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Opinion | All you need is love

Joey Kennedy

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Oh, Alabama, I cry for you. I cry for you, too, Birmingham.

We make progress, then we wipe it out. It’s the old cliché of two steps forward, one step back. Except during election years, it seems we take no steps forward and 100 years back.

What’s wrong with us? When will we stop hating?

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State Rep. Patricia Todd, D-Birmingham, was wrong to vaguely out Gov. Kay Ivey as gay in a tweet and on Facebook. Yeah, those rumors have circulated for awhile, but Todd’s tweet has a mean spirit to it, especially considering the state’s only openly gay legislator is leaving the State House and, presumably, the state, to take leadership of an LGBTQ organization in Florida.

This fire was ignited by Scott “I-Don’t-Stand-a-Snowball’s-Chance-in-Hell” Dawson, a Republican opponent of Ivey’s for governor. Dawson, in his self-righteous, white-Evangelical “superiority”, criticized Ivey for funding an LGBTQ anti-bullying organization. In Dawson’s world, it’d be OK to bully gay kids, or worse. In Dawson’s world, philanderer Donald Trump is a “Christian,” and monogamous Barack Obama is the anti-Christ. I’m glad I don’t live in Dawson’s screwed-up world, and I don’t want to go to his screwed-up heaven.

And sure, in the perfect world (not Dawson’s), we want all people, and especially our elected officials, to be who they are. Yet Ivey Wednesday directly denied the rumors, and that’s OK. She gets to decide who she is. We get to decide if that’s who we want to vote for.

But why does it matter if Ivey is gay? Think hard, Alabama. Why. Does. It. Matter? Your own homophobia? Your fear of somebody different? Your twisted Christianity where it’s OK to hate, despite the faith’s namesake demanding that we love?

It should not matter. Except that voters here (maybe everywhere?) respond to emotional, hot-button issues before thinking about whether they even matter. They don’t.

Meanwhile, here in Birmingham we have a controversy between new Mayor Randall Woodfin and a West End pastor known for using his church’s outdoor sign to deliver messages of hate.

New Era Baptist Church pastor the Rev. Michael R. Jordan is upset that the mega-Church of the Highlands may start a branch in his neighborhood. So he posted this on his church’s sign: “Black folks need to stay out of white churches.”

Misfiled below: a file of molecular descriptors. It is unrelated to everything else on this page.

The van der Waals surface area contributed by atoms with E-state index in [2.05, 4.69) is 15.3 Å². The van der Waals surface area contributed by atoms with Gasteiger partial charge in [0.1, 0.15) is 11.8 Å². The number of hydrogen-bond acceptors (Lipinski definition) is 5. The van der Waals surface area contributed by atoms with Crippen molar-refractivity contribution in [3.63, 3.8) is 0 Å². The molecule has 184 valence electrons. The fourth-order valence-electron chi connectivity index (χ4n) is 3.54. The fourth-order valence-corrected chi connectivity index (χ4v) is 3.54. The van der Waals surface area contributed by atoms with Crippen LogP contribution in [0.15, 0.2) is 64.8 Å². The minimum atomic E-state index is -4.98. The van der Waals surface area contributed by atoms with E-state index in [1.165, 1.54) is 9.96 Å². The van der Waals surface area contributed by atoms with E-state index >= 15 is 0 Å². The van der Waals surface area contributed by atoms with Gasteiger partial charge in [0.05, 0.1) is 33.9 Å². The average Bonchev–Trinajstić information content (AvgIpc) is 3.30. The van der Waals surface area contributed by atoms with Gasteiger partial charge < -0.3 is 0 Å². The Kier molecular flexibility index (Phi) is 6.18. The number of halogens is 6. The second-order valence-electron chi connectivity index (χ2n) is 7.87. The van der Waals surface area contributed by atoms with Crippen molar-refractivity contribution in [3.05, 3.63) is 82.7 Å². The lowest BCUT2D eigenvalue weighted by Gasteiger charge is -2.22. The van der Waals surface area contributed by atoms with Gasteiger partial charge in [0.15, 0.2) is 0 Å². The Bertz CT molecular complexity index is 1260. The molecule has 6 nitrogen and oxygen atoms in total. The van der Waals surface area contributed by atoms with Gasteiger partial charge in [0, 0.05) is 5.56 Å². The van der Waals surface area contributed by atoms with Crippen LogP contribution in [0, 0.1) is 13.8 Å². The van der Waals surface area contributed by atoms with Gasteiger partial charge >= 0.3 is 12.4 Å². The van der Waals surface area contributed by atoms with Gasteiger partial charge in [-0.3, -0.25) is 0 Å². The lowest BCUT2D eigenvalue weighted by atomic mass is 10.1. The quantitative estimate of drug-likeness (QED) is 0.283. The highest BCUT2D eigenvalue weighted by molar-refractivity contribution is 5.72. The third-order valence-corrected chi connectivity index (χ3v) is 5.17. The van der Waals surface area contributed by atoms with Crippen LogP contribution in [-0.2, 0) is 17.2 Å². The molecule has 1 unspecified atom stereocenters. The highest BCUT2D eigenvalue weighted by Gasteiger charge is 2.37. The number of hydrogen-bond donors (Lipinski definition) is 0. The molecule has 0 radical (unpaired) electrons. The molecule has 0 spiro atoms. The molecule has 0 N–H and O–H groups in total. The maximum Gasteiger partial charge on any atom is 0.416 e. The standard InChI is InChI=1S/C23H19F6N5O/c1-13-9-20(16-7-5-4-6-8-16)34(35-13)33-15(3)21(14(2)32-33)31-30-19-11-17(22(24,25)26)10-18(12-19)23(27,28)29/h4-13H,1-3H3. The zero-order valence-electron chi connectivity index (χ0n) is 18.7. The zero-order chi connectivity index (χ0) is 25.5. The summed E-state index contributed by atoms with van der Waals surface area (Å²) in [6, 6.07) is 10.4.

Woodfin responded appropriately: “There is a spirit of racism and division that is over this city. It must be brought down. We have to change the conversation to what we need it to evolve into. ‘Darkness cannot drive out darkness. Only light can do that. Hate cannot drive out hate; only love can do that.’”

So now Woodfin is taking heat from some in Birmingham and elsewhere. For wanting love, not hate, to guide our conversations.

The Rev. Jordan decries white flight, and rightly so. He calls Woodfin naïve. He says white people won’t live in his neighborhood, but they want to bring a white church next door.

I’ve written about Jordan’s hate before. In 2004, Jordan posted this on his church’s Hate Board: “AIDS is God’s curse on a homosexual life.”

Jordan’s “god” is much less perfect than mine. AIDS practically wiped out generations of hemophiliacs. It has devastated (and still is) heterosexual communities across the world, especially in Africa. If my God had it out for homosexuals, his aim would be much more precise.

Jordan rails against white Evangelicals who elected Donald Trump. But, you see, there’s not much difference between Jordan’s brand of religion and that of white Evangelicals.

There’s not much difference between Jordan and Dawson. Skin color, yes. Not much else.

Their unifying characteristic: Hate. Whether taught from the pulpit or from a church’s outdoor marquee, or from the campaign trail or in the “white” church, hate is the common denominator.

Woodfin is absolutely right. We must change the conversation.

That’ll be hard, though, because we’re mostly cowards, afraid of each other, of our immigrant neighbors, of the black man walking down the street and the white cop patrolling the streets. We’re afraid of gay people, of Muslims, of Asians, of Rednecks, of Jews, of Catholics. We’re afraid of independent women who want the right to choose, and who don’t want to be the targets of sexual harassment and rape. We live our lives in fear.

We’re even afraid of love.

Joey Kennedy, a Pulitzer Prize winner, writes a column every week for Alabama Political Reporter. Email: [email protected]

 

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A disquisition on greed in politics, an introduction with Mr. Blue Suit

by Samuel McLure Read Time: 9 min